NILRR Right to Work Clips

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Trump’s Appointees Are Restoring Reason to the NLRB

Wall Street Journal Online, January 31, 2018\

Meantime, the new NLRB has more repair work to do. Up next for reversal could be an Obama-era rule that cut the median time for union elections by more than a third, making them harder for management to contest. Last month the board requested information from the public as to whether changes to this rule should be made.

If all this activity at the NLRB seems radical, keep in mind that the previous board reversed decades of precedent. Mr. Trump’s appointees are merely re-establishing a balanced relationship between business and labor—another important victory for regulatory reform.

Connecticut’s S.O.S.

Wall Street Journal Online, February 02, 2018

The state would be in a “stronger position if we don’t negotiate for benefits,” Joe DeLong, the executive director of the Connecticut Conference of Municipalities, told a committee convened by the legislature to restore fiscal stability and economic growth. The conference of municipalities implored the state to end collective-bargaining for pensions and health-care benefits as well as limit binding arbitration when unions and local politicians deadlock during contract negotiations. This usually results in a sweet deal for the unions.

AFSCME, Illinois, allies defend agency fees in High Court briefs

peoplesworld.org, February 01, 2018

The unions are offering the justices a variety of reasons to uphold the fees in their briefs, filed in late January, in the case of Janus v AFSCME District Council 31, the union’s Illinois state council.

Their explanations range from noting the U.S. Constitution’s framers originally did not extend any free speech rights to government workers to ensuring smooth functioning of labor-management relations to state sovereignty over its relations with its own workers.

Janus responds to Conference of Bishops siding with forced dues

gvnews.com, February 02, 2018

A “misguided effort to protect one individual from government coercion would leave only individuals to stand against government (or economic) coercion,” the bishops’ filing said. It also said ruling in favor of Janus would create a free rider problem that would weaken unions.

“Who’s the real free rider here?” Janus said. “[AFSCME is] taking my money, and thousands of other government workers. So who’s getting the free money here? They’re taking it out of my wallet and putting it in theirs without my asking and without my permission. That’s what I consider wrong. That I consider coercion.”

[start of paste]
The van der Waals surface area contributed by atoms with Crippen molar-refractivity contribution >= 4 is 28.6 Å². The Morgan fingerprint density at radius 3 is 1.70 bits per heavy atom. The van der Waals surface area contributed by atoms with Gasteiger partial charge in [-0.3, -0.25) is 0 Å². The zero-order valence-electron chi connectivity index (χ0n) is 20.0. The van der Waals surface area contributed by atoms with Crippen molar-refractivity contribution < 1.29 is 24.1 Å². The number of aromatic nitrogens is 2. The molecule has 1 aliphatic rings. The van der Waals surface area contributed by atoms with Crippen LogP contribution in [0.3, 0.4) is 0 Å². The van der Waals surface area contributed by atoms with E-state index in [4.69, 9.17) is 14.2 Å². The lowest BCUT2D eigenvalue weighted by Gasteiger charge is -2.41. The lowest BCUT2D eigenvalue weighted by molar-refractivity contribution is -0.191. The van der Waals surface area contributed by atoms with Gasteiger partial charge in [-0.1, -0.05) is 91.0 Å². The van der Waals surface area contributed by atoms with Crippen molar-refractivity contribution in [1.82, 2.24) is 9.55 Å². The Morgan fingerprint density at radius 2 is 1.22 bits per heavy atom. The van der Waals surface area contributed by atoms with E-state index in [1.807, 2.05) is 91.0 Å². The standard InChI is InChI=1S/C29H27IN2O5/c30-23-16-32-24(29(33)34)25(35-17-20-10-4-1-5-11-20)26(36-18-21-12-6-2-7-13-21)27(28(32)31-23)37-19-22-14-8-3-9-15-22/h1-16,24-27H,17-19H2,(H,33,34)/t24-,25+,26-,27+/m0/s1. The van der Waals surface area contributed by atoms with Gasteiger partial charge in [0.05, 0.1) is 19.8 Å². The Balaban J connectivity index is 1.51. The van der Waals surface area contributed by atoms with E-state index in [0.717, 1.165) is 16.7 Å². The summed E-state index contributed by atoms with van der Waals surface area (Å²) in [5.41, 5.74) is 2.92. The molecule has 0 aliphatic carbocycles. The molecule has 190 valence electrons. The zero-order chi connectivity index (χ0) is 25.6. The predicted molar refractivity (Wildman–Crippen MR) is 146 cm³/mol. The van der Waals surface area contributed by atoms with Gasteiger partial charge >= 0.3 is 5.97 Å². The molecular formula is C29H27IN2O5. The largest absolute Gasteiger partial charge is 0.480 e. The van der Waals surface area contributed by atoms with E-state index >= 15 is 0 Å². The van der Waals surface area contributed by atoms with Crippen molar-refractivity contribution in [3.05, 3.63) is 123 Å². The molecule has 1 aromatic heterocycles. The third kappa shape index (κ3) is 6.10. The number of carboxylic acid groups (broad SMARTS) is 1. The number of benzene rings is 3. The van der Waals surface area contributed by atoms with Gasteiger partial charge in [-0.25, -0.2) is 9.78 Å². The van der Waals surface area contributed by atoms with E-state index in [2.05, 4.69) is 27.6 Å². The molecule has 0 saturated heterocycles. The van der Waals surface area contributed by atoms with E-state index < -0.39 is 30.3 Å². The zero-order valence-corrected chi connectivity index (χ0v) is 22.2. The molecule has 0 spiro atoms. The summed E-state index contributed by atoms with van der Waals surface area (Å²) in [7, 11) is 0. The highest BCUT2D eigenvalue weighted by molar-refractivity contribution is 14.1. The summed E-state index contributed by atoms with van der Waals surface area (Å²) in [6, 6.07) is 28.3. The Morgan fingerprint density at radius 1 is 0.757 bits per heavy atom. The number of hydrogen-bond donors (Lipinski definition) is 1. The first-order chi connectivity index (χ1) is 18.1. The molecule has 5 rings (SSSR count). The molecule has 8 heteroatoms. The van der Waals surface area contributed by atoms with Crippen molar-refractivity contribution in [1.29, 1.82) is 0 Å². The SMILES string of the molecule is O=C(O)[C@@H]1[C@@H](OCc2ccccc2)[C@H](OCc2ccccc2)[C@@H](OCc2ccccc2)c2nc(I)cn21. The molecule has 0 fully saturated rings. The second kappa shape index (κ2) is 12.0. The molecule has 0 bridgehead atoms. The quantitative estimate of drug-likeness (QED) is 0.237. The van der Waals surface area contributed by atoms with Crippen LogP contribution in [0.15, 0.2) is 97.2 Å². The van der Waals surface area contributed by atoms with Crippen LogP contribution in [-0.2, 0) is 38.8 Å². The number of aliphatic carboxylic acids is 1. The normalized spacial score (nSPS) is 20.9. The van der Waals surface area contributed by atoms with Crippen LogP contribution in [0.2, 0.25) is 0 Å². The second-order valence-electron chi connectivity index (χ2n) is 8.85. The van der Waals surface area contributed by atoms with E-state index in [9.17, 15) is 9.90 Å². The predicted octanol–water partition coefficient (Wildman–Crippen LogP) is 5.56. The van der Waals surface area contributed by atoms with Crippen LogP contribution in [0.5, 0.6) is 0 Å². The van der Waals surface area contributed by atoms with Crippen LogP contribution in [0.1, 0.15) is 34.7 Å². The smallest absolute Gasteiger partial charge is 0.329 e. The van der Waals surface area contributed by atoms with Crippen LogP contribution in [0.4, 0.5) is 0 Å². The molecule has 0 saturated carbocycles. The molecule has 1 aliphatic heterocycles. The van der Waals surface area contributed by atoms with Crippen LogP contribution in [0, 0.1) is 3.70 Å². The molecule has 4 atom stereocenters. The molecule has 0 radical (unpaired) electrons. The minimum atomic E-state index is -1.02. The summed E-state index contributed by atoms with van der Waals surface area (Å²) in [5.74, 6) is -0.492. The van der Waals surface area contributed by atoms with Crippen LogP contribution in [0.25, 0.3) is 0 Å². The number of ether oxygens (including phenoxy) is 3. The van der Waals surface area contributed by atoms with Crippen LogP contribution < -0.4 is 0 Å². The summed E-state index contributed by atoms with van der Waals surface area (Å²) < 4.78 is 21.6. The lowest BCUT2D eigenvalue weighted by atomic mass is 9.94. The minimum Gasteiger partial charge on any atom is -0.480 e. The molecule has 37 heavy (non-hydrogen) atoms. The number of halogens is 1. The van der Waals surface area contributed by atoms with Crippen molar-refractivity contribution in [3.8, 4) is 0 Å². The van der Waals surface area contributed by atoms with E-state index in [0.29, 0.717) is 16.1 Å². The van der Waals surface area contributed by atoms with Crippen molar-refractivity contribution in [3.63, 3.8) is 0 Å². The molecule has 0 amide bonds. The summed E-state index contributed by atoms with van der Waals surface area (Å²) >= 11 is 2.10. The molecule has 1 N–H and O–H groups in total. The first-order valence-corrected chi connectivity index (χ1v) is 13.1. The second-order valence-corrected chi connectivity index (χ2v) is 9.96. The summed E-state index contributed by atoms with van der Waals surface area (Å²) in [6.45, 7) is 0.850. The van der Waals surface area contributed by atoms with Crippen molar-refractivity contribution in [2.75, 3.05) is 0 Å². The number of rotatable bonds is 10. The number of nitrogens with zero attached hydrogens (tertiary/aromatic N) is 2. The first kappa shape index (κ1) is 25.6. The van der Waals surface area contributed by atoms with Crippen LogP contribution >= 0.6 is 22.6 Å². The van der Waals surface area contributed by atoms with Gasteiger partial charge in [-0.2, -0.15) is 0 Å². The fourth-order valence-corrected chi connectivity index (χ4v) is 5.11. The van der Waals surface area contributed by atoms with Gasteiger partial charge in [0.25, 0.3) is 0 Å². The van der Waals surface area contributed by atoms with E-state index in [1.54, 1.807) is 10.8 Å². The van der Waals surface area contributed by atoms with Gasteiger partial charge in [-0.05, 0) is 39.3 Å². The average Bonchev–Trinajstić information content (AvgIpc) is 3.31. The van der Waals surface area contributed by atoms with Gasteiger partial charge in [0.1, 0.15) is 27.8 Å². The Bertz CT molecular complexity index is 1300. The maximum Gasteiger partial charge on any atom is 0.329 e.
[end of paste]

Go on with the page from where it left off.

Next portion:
City Allowed Union to Edit Legislation for Fast-Food Workers

New York Post, February 01, 2018

The documents showed that city officials and union reps jointly edited a bill that would require fast-food employers to give their employees two weeks’ advance notice of their schedules.

Employment Policies Institute spokesman Michael Saltzman accused de Blasio of putting “Big Labor” in charge of city government.

“Who died and left 32 BJ the elected officials in New York? It’s Big Labor pulling the strings in New York and Mayor de Blasio is following their lead,” Saltzman charged.

Bankole: Labor groups should be watchdogs for members

Detroit News Online, January 28, 2018

In an effort to prove its role in protecting the earned benefits of the “little guy,” labor argued that paying union dues helped insure workers against the excesses and abuses of corporate power.

But details being revealed in the bribery proceedings in federal court in the ongoing corruption scandal involving the UAW and Fiat Chrysler paint a completely different picture than that portrayed by union officials in their vehement opposition to “right to work.”

At the center of the probe, lies the question of whether some former officials at the UAW were truly representing their workers’ interests during contract negotiations or meeting the needs of some self-serving corporate executives?

FCA training funds used for UAW exec’s pricey ’14 party

Detroit News Online, February 02, 2018

The party, meanwhile, was detailed in Iacobelli’s plea deal with federal prosecutors last week that offered new allegations about more than $1.5 million in illegal benefits paid to UAW leaders and employees to influence negotiations in the automaker’s favor. Jewell is not identified by name in the plea deal but multiple sources confirmed the party was held in his honor in August 2014, less than a year before the start of contract negotiations and more than a year before the UAW reached a tentative deal with the automaker that its members ultimately rejected.

Columbia vs. United Auto Workers

Wall Street Journal Online, February 01, 2018

University administrators are getting a splendid little education in labor politics. Behold Columbia University’s battle with the United Auto Workers, which is trying to unionize graduate students who are also teaching assistants. Columbia this week declared that it is taking the fight to court.

Picket lines up and running as Seattle school bus drivers begin strike

KOMOnews.com, February 02, 2018

At 6 a.m. Thursday – a time when drivers would normally be getting ready to pick up students for school – school bus drivers represented by the Teamsters union were walking the picket line.

Now parents of some 12,000 students who usually take the yellow bus need to find another way to get their kids to school.

John Kasich’s Legacy

nationalreview.com, February 02, 2018

Taylor has committed to ending the Obamacare Medicaid expansion that Kasich implemented unilaterally, and wants to protect workers from mandatory labor-union fees by passing a right-to-work law, which Kasich opposes.

 

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